Russell said that Bain has the support of herself, Fontana, Majority Leader Demone A. Smith and Ellicott Council Member Darius G. Pridgen.

"She was very honest and very fresh, very forthcoming," Russell said about Bain's interview with the Council last week.

Russell said she was contacted by "a couple women's organizations" asking that she take "a good look" at Bain. Russell would not disclose which groups contacted her.

Russell also said she plans to reach out to the lawmakers supporting Fisher to talk about Bain's candidacy.

--Aaron Besecker
Follow me on Twitter: @BeseckerBN

Jerry Zremski's Week in Washington, April 23, 2012


Recent hires in Buffalo City Hall

One of Mayor Byron W. Brown's key advisors recently received a promotion and pay raise.

Peter J. Savage III earlier this month was named senior deputy corporation counsel, filling a vacancy left after Timothy A. Ball was appointed as the city's top attorney. former acting Corporation Counsel David Rodriguez left for a job with the Buffalo Municipal Housing Authority.

Rodriguez held the title of senior deputy corporation counsel before becoming acting corporation counsel (his appointment was never confirmed by the Common Council, hence the acting). Timothy A. Ball was appointed as the city's top attorney on Feb. 7, but Rodriguez did not leave for the housing authority for several weeks.

Savage, who was deputy corporation counsel, has a new salary of $84,564, up from $82,326. That amounts to about a 2.7-percent raise.

There were two new hires also made in the Law Department: Delia Cadle was named to Savage's old spot as deputy corporation counsel (with the $82,326 salary); and Bryan Dolin was hired as assistant corporation counsel, with a starting salary of $53,686.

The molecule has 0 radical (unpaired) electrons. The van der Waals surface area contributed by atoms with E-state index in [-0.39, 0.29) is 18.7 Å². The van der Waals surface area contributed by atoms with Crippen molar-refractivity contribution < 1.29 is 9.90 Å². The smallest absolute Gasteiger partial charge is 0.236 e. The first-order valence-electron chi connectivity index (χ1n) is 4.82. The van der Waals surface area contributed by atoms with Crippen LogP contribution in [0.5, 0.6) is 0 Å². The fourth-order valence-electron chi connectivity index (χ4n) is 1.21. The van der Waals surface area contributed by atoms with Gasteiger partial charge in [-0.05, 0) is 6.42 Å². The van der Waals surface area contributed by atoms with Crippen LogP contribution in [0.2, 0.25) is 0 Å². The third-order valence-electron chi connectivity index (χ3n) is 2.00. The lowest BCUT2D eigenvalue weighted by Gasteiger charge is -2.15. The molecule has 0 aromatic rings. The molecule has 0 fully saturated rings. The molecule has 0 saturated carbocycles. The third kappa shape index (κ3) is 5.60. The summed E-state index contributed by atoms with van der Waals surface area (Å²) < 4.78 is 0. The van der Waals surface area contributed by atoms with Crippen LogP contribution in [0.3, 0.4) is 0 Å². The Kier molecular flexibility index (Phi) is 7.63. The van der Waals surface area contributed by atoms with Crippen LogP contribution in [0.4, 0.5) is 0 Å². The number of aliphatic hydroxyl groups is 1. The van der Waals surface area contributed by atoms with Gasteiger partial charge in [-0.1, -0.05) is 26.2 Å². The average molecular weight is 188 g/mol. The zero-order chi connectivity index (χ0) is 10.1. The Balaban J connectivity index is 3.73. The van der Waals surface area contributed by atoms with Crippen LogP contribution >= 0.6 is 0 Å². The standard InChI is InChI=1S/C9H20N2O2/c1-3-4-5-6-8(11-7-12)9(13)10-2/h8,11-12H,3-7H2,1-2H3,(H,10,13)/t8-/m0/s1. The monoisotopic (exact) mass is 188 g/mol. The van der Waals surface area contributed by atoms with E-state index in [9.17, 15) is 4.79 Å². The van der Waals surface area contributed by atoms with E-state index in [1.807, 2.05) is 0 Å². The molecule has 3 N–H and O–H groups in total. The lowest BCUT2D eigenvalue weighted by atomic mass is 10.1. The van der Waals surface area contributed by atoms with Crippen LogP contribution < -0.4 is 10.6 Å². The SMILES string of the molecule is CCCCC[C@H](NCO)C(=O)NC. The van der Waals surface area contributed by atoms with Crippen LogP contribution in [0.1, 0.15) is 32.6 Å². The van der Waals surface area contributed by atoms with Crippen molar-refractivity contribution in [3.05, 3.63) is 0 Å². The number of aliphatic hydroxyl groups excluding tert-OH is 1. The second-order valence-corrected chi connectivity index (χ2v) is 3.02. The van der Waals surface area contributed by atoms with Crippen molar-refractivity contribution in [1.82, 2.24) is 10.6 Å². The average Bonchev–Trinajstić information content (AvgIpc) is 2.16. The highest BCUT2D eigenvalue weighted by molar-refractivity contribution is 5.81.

In the Department of Public Works, Edward F. Anken and Richard M. Veroba were hired in late March as senior first-class stationary engineers at $15 an hour. The department also hired two laborers in its Streets Division: Bonita Brown, who had been an account clerk typist in the department, got a permanent job with a $34,139 salary; and Delano Fabor was hired for a seasonal position at $12.06 an hour.

University Council Member Bonnie E. Russell appointed Tanika Hubbard as a clerk in the City Clerk's Office. Hubbard will earn a starting salary of $30,507.

Two employees of the DPW's Buildings Division and two employees of Management Information Systems saw their jobs change from provisional to permanent status. In the Buildings Division, they were architect Joseph Fanara and engineering aide Joseph Ziemba. In MIS, they were computer programmers Kathryn Barker and Janet SanFilippo.

Previous editions: March 12Feb. 8Jan. 20

--Aaron Besecker
Follow me on Twitter: @BeseckerBN

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About Politics Now

Robert J. McCarthy

Robert J. McCarthy

A native of Schenectady, Robert J. McCarthy came to The Buffalo News in 1982 following a six-year stint at the Olean Times Herald. He is a graduate of St. Bonaventure University, and has been covering local, state and national politics since 1992.

Tom Precious

Tom Precious

Tom Precious joined The Buffalo News in 1997 as bureau chief at the state Capitol, where he covers everything from statewide politics and state government fiscal affairs to health care, environmental and municipal government matters. Prior to The News, he worked for news outlets in Albany and Washington, DC.

Jill Terreri

Jill Terreri

Jill Terreri is an Amherst native and has covered politics and government in upstate New York since 2003. She joined The Buffalo News in 2012 and covers City Hall.

@jillterreri |

Jerry Zremski

Jerry Zremski

Jerry Zremski, The Buffalo News Washington bureau chief, has reported from the nation's capital since 1989 after joining The News as a business reporter in 1984. A graduate of Syracuse University, Zremski is a former Nieman fellow in journalism at Harvard University. In 2007, he served as president of the National Press Club.

@JerryZremski |